If you're going for that classic vocalised sound, any extraneous noises or changes in dynamics or tone will affect the quality of the results. You can minimise these effects by using a compressor and a noise gate on the audio track used for the side-chain input. It may also help to insert an EQ or exciter to increase the high-frequency harmonic content of the audio. Obviously, the more bands you use within EVOC20, the more the vocoder effect will resemble the audio used in the side chain input. This may not always be what you are after, so you can try reducing the number of bands using the input box to the left of the Bands display (below). As the vocoder was originally designed to be used in spoken telecommunications, the analysis section of EVOC20 has several features related to vocal processing. When we speak, vowels and consonants are produced in different ways, the former tending to be more tonal in nature and the latter having a higher noise component. Vowels are said to be 'voiced' while consonants are said to be 'unvoiced'. EVOC20 's U/V detector section can determine the voiced and unvoiced composition of the input audio. The voiced part of the signal always passes directly to the synthesis input without any further processing. What happens to any unvoiced components that are detected depends on the setting of the U/V pull-down menu and its associated controls. If this is set to off, all unvoiced sounds are sent to the synthesis input, along with the voiced component. Using the other menu items, you can replace the unvoiced signal with synthetic noise or a blend of the original signal and noise. You can control the level of this noise and the sensitivity of the unvoiced signal detection using the corresponding knobs (below). A high level of unvoiced input reduces the intelligibility of the output signal, so it's a good idea to experiment with these settings to get the effect you are after.
Once you have your basic vocoder sound, you can use EVOC20 's synthesizer section to further modify the timbre. It's a fairly conventional variable-polyphony digital synthesizer with filter, LFO, glide and ensemble parameters. There's also a simple FM synthesis section, but it'd probably make more sense to use the EFM1 if you want to use this type of sound as a conventional synthesizer. It's useful to have all the same.
EVOC20 can happily work as a stand-alone polyphonic synthesizer in the usual way, but its tonal characteristics are covered rather better by Logic 's other included instruments. However, don't let that stop you having a listen to the synthesizer presets, as you may find a few gems! As you might expect, EVOC20 also has some more specialised functions for shaping the final audio output. The bar above the Bands display limits the upper and lower frequencies of the analysis and synthesis inputs, and you can also change the filters at either end of the frequency range to high- and low-pass versions. Narrowing the frequency range makes the vocoded effect sound more 'closed in', which is useful for those lo-fi sounds, and you can drag the bar around to define the position of the frequency range over which the band applies. There's a side-chain analysis section where you can adjust the attack and release of the audio coming into the vocoder, which effectively defines how long EVOC20 takes to respond to the analysis input. The Freeze button captures the current side-chain input and can be employed to good effect if you use Logic 's automation to turn it on and off as a song plays.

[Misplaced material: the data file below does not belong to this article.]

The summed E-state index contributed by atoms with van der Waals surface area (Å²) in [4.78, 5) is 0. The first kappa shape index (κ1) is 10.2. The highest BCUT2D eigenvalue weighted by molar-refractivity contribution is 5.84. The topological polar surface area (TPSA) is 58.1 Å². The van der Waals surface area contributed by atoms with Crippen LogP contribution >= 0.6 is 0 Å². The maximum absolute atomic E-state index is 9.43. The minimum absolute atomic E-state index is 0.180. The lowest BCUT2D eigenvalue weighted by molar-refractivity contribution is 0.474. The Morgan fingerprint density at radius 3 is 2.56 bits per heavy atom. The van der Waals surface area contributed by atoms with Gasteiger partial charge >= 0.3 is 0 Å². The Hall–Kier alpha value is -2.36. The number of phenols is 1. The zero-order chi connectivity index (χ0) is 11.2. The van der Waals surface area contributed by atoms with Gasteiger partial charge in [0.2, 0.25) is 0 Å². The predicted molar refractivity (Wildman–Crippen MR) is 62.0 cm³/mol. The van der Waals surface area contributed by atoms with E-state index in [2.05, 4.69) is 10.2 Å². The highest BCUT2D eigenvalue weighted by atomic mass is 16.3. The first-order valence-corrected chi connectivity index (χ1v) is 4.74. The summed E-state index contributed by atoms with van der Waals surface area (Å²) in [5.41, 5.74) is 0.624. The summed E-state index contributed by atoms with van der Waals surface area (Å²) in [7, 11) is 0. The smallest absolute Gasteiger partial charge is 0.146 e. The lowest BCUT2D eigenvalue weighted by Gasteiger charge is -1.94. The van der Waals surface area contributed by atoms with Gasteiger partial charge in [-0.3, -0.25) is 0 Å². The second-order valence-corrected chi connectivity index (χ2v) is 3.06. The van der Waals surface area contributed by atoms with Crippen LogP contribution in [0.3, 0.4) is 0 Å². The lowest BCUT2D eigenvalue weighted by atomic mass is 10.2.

Beneath the Bands display are three controls you can use to modify the relationship between the analysis and synthesis inputs of the vocoder. The Formant Stretch knob compresses or expands the range of the synthesis band with respect to the analysis band. At low values, the range is squished up, producing a thinner sound. The Formant Shift button moves the synthesis band up and down the frequency range and changes the apparent pitch of the effect. The Resonance control emphasises the mid frequency of each band, making the sound brighter at higher values. It's a different effect to the filter's resonance control, as the sound changes when you adjust the Formant Stretch and Shift knobs. Again, these controls are all extremely useful when you're using automation, as they allow you to make subtle or extreme changes to the vocoded sound contimuously throughout a song. Alternately, you can use the Shift LFO function to modulate the Formant Shift; it's especially good for special effects or spicing up a vocoded drone.
The EVOC20 vocoder might surprise you with its flexibility. By using real audio or live performances to shape the sound, it can add a warm, organic and human feel to a performance, especially when you are using the voice as the analysis input. Like many useful tools, you'll need to put in some work with it before you obtain the best results, but its unique sounds could be just what you need to transform an ordinary recording into something unusual.
Examples of a vocoder in full flight can be heard on Stanley Kubrick's A Clockwork Orange soundtrack and Wendy Carlos' collaborations with Bob Moog. Laurie Anderson also used one as the centrepiece of her hit single 'O Superman'. Artists including Air, Daft Punk and Muse use the vocoder extensively and ELO's 'Mr Blue Skies' also famously featured the instrument. Apparently, an early vocoder was used to great effect on Sparky's Magic Piano, a series of children's audio stories from the 1940s, but I've yet to meet anyone who's heard it.